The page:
The Obama administration brief is the first of four that will be filed before the end of February. The Supreme Court will hear arguments starting March 26.
Read the DOJ brief.
Read the plaintiffs' brief.
Politico: Justice Department Defends Health Mandate
The Obama administration on Friday told the Supreme Court that the requirement to buy insurance in its health reform law is well within Congress’s constitutional boundaries — and insisted that legally, the law doesn’t break any new ground. The 130-page brief is the first the Justice Department has filed since the court agreed to review the law. ... In the brief, the Justice Department argues that the mandate is needed to break a “cycle” of cost-shifting that ultimately makes health insurance more expensive for everyone (Haberkorn, 1/6).
Bloomberg: Obama Lawyers Defend Health-Care Law at U.S. High Court
"Congress has wide latitude when deciding how best to achieve its constitutional objectives, and its decision to adopt a minimum-coverage provision was eminently reasonable," argued U.S. Solicitor General Donald Verrilli, the administration’s top Supreme Court advocate. Opponents of the law, including a group of 26 states led by Florida, contend that Congress exceeded that authority by requiring people to buy insurance even if they say they want to pay their own health expenses or don’t plan to ever seek medical care. People who don’t comply with the provision, which takes effect in 2014, must pay a penalty (Stohr, 1/6).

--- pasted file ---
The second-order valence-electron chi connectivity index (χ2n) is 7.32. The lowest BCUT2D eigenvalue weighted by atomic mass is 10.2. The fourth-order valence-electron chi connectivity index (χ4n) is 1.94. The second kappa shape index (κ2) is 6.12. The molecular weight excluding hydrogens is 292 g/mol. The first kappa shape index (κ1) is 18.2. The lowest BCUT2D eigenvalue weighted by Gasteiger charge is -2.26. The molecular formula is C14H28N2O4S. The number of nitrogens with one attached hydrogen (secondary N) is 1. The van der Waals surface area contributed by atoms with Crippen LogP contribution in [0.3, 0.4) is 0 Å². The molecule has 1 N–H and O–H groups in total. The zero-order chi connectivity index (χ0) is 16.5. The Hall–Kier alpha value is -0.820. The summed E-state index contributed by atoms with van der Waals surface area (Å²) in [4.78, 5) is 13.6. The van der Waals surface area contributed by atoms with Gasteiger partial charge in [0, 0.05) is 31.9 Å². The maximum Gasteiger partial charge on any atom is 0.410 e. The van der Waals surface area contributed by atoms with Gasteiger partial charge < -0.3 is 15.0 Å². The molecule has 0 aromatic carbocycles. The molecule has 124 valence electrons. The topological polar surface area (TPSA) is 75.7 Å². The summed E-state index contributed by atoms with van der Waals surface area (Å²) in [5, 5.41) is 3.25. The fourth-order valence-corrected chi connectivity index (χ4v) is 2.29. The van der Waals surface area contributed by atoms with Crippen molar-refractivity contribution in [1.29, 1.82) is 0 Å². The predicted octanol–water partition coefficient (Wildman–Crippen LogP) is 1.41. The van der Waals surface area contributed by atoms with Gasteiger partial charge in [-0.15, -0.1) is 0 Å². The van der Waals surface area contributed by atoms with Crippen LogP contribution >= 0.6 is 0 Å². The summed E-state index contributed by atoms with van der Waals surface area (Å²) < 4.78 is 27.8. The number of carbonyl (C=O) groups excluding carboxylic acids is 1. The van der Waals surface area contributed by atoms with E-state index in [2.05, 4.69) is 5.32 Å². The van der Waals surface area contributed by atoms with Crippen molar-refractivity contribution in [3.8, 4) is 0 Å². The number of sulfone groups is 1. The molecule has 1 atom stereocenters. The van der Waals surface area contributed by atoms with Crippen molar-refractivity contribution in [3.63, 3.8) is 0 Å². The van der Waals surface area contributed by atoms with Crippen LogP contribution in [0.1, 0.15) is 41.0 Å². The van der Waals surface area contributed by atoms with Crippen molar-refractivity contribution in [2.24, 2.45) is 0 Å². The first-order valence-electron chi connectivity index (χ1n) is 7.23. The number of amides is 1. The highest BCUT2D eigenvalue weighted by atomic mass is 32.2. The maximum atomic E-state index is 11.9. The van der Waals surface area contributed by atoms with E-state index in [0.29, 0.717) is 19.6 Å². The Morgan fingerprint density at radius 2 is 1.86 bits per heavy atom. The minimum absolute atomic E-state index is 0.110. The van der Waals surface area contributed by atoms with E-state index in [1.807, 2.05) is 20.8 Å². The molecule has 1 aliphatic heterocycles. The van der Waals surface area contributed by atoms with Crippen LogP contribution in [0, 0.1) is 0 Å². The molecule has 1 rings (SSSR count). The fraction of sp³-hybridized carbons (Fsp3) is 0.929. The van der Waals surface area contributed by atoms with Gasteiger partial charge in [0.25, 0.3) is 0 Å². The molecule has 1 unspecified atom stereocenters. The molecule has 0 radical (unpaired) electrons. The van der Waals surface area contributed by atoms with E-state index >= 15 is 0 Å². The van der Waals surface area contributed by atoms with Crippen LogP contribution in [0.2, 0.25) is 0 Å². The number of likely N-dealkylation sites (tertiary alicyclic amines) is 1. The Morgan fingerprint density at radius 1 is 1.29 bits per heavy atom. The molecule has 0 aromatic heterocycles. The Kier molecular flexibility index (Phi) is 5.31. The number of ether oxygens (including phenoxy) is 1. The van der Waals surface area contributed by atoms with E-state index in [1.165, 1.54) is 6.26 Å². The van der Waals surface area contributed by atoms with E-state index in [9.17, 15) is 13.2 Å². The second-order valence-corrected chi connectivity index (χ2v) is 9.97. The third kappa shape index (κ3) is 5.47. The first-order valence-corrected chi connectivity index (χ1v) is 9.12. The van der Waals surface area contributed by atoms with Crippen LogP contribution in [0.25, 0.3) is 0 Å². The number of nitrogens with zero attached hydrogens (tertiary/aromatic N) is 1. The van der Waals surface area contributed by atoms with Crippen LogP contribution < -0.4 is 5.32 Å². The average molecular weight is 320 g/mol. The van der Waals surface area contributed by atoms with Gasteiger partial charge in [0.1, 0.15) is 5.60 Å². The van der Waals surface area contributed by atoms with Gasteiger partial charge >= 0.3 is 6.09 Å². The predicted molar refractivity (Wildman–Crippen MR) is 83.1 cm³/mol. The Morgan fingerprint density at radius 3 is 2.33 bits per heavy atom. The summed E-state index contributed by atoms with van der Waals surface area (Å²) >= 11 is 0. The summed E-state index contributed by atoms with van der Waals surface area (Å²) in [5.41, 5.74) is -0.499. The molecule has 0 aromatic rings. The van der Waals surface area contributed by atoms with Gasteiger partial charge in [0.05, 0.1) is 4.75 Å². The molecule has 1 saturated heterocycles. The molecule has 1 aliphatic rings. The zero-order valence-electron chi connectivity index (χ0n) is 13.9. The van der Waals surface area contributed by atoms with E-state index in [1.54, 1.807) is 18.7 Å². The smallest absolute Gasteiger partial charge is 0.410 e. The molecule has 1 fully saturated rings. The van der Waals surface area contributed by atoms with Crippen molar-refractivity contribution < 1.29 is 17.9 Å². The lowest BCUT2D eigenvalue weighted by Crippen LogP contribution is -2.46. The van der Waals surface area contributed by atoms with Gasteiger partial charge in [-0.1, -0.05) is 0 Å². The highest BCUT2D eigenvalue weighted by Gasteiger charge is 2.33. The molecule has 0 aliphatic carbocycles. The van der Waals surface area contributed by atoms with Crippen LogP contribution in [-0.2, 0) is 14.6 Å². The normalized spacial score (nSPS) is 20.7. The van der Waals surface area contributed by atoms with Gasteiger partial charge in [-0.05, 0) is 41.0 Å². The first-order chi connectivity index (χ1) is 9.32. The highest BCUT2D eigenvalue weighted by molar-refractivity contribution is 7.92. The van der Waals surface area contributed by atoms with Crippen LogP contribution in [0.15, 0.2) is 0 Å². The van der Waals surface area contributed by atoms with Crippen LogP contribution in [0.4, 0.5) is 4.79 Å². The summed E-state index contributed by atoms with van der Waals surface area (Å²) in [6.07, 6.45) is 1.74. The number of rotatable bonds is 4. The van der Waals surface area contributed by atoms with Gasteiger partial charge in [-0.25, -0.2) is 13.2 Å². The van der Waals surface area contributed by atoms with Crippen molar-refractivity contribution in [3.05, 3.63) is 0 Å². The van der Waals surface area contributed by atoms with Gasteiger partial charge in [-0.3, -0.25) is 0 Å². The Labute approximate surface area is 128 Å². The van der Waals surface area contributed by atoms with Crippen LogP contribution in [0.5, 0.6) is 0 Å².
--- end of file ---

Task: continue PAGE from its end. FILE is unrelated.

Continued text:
The Associated Press/NPR: Gov't Defends Core Of Health Care Overhaul
The Obama administration is defending the health care overhaul in a new filing with the Supreme Court that calls the law an appropriate response to a "crisis in the national health care market." ... A federal appeals court struck down the so-called individual mandate as exceeding Congress' power under the Constitution (Sherman, 1/6).
The Wall Street Journal: Obama: Scotus, Tear Down This Challenge
Between now and mid-March, when the hearings will take place, we’ll see a flurry of briefing by a number of parties on both sides of the issue. But we’re guessing that no brief will be as widely scrutinized as the brief filed Friday, which argues that the individual mandate — the portion of the law requiring everyone in the country to have health insurance — is constitutional (Jones, 1/6).
The Hill: Republicans, Economists Urge Supreme Court to Strike Entire Healthcare Law
More than 100 congressional Republicans signed a brief Friday urging the Supreme Court to strike down the entire healthcare reform law if it finds the law's individual mandate unconstitutional. The lawmakers joined an amicus brief filed by the American Center for Law and Justice, a conservative advocacy group. If the Supreme Court strikes down the requirement that almost all Americans purchase health insurance, the brief says, it should toss out all of the Affordable Care Act (Baker, 1/6).